'How More Britons Are Going Under The Knife For That Perfect Body'
21 January 2007
Health Editor, Victoria Fletcher, reports on the increasing popularity of Cosmetic Surgery procedures in 2006. A patient from The Harley Medical Group (25 year old Nisha Gandhi) says she decided to have a Rhinoplasty with The Harley Medical Group after discovering that the operation was simple and relatively inexpensive - she says "I'm now really happy with how I look. I feel more confident and am delighted with how it's all gone".
The Express 'How More Britons Are Going Under The Knife For That Perfect Body'
Britain's obsession with cosmetic surgery led to a record number of procedures last year. The British Association of Aesthetic Plastic Surgeons (BAAPS) says its figures were up by nearly a third, showing plastic surgery has finally lost its social stigma. Now teachers, estate agents and even Geordie men, the epitome of macho male Britain, are playing a part in the boom. According to BAAPS, almost 29,000 operations were carried out by their members, a 31.2 per cent increase on the year before. If this trend is consistent across all UK cosmetic surgeons including private practices, it would mean the number of operations has topped 100,000. Douglas McGeorge, president of BAAPS, said TV makeover shows had helped the public understand what could be achieved. "These figures reflect the growing acceptance of aesthetic surgery, particularly in the areas of body contouring and anti-ageing," said Mr McGeorge. "I attribute at least some of this trend to the continued media coverage, which provides the public with an idea of what surgical procedures can achieve, as well as technological advances that improve safety and reduce costs." Many patients are also influenced by the dramatic results achieved by celebrities, including Jordan with her breast enlargements, Chicago star Ashlee Simpson's nose job, X Factor judge Sharon Osbourne's facelift and liposuction and Ann Robinson's botox treatment. Women remain the industry's best customers, with 92 per cent of procedures carried out on females. Breast enlargement was the top of their wish list. But more than 2,500 men had operations, with a fifth of those opting for nose jobs. Eyelid surgery, liposuction and facelifts were also popular. For women, the most alarming trend is among those desperate to change their body shape without hitting the treadmill. The number of people going for liposuction, which can be dangerous and painful, jumped by 90 per cent in 2005 to hit 4,000 operations. The popularity of TV shows where participants lose years after only a few procedures has also led to a rise in anti-aging surgery, with a 44 per cent rise in facelifts and a 48 per cent increase in the number of people having eyelid surgery. Consultant plastic surgeon Rajiv Grover, a BAAPS council member who is responsible for the UK national audit of cosmetic surgery, said: "It is clear we are becoming a more body image conscious society. "However, it is important to note that liposuction and tummy tucks are not a treatment for weight management or obesity. They are body-contouring procedures for patients near or already at their ideal body weight." One of the country's biggest cosmetic surgery firms, The Harley Medical Group, said a broader range of patients were now considering treatments. According to analysis of patient records, lawyers, teachers, estate agents and accountants were now joining more traditional customers, such as city staff and media workers. The figures show big increases in customers at the firm's clinics in Newcastle, Marlow, in Bucks, Chester and the City of London. But despite its surging popularity, cosmetic surgery does not come cheap. The Harley Medical Group charges �4,250 for breast enlargement, �3,990 for a nose job and at least �5,830 for a tummy tuck. Liposuction prices start at �2,940. Director Louise Braham said: "All of our clinics have seen substantial growth rates this year." She added that six new clinics had been launched to cope with the demand.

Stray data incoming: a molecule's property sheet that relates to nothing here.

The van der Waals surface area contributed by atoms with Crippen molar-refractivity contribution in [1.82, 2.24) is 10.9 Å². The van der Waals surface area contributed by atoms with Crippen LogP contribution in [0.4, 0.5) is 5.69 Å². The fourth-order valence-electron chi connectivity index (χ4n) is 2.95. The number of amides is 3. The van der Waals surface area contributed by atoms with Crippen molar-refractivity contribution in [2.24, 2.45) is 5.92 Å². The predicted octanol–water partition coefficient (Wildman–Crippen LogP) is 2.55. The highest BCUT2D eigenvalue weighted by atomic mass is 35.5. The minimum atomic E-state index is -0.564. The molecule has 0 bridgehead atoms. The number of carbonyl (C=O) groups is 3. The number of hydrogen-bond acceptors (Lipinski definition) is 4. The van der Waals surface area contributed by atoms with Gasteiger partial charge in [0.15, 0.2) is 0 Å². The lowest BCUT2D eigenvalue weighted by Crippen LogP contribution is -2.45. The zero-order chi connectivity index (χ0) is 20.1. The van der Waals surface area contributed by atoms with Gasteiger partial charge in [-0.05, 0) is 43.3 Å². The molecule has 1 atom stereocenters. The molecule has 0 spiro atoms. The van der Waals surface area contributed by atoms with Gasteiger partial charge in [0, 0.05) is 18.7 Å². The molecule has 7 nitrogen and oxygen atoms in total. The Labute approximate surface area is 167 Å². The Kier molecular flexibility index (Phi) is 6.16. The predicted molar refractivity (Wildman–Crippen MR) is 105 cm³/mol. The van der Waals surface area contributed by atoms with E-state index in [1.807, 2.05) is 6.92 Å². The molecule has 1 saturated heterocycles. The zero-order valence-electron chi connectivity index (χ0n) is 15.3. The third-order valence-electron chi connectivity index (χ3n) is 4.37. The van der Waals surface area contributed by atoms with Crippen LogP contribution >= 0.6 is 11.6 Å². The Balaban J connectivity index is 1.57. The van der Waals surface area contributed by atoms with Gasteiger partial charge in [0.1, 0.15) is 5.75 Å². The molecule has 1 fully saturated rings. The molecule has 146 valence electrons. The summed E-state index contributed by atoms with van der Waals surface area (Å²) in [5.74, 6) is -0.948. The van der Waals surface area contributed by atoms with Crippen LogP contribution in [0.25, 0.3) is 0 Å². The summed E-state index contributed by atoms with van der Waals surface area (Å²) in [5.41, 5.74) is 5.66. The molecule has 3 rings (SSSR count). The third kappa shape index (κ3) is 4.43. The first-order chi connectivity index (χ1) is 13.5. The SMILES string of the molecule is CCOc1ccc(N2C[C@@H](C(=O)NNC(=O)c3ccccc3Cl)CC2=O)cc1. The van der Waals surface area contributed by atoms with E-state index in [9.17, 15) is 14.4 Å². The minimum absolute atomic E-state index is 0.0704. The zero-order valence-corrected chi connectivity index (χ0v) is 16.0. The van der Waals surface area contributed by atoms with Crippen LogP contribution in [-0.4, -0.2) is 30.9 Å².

Why I Chose A Different Nose
Nisha Gandhi, 25, had wanted a nose job since she was 16 but feared it would upset her parents and would both be too costly and too painful. But last year, Nisha, from Birmingham, discovered the operation was simple and relatively inexpensive - the procedure can cost about �4,000. In October, she had a bump removed from her nose at The Harley Medical Group in Birmingham. And she had the support of family and friends. She believes there has been an increase in surgery as there is no longer any shame over the procedures. "I think that these days the attitude is, �if you are not happy with something then change it'," she said. "I'm now happy with how I look. I feel more confident and am delighted with how it's all gone."
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